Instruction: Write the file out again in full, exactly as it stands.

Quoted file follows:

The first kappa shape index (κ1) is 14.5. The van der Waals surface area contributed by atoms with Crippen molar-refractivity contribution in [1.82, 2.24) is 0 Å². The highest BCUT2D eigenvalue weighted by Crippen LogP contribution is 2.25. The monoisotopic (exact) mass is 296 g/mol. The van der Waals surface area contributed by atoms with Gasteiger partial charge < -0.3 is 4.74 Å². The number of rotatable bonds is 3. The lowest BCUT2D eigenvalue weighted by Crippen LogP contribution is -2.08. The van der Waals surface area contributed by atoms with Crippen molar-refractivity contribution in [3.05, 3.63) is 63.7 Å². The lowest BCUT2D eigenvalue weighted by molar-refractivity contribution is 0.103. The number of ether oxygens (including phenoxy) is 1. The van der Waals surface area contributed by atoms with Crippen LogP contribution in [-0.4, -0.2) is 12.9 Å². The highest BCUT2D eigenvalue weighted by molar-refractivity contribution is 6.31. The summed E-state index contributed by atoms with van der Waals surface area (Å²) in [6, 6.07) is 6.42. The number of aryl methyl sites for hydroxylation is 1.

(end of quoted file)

The first kappa shape index (κ1) is 14.5. The van der Waals surface area contributed by atoms with Crippen molar-refractivity contribution in [1.82, 2.24) is 0 Å². The highest BCUT2D eigenvalue weighted by Crippen LogP contribution is 2.25. The monoisotopic (exact) mass is 296 g/mol. The van der Waals surface area contributed by atoms with Gasteiger partial charge < -0.3 is 4.74 Å². The number of rotatable bonds is 3. The lowest BCUT2D eigenvalue weighted by Crippen LogP contribution is -2.08. The van der Waals surface area contributed by atoms with Crippen molar-refractivity contribution in [3.05, 3.63) is 63.7 Å². The lowest BCUT2D eigenvalue weighted by molar-refractivity contribution is 0.103. The number of ether oxygens (including phenoxy) is 1. The van der Waals surface area contributed by atoms with Crippen LogP contribution in [-0.4, -0.2) is 12.9 Å². The highest BCUT2D eigenvalue weighted by molar-refractivity contribution is 6.31. The summed E-state index contributed by atoms with van der Waals surface area (Å²) in [6, 6.07) is 6.42. The number of aryl methyl sites for hydroxylation is 1.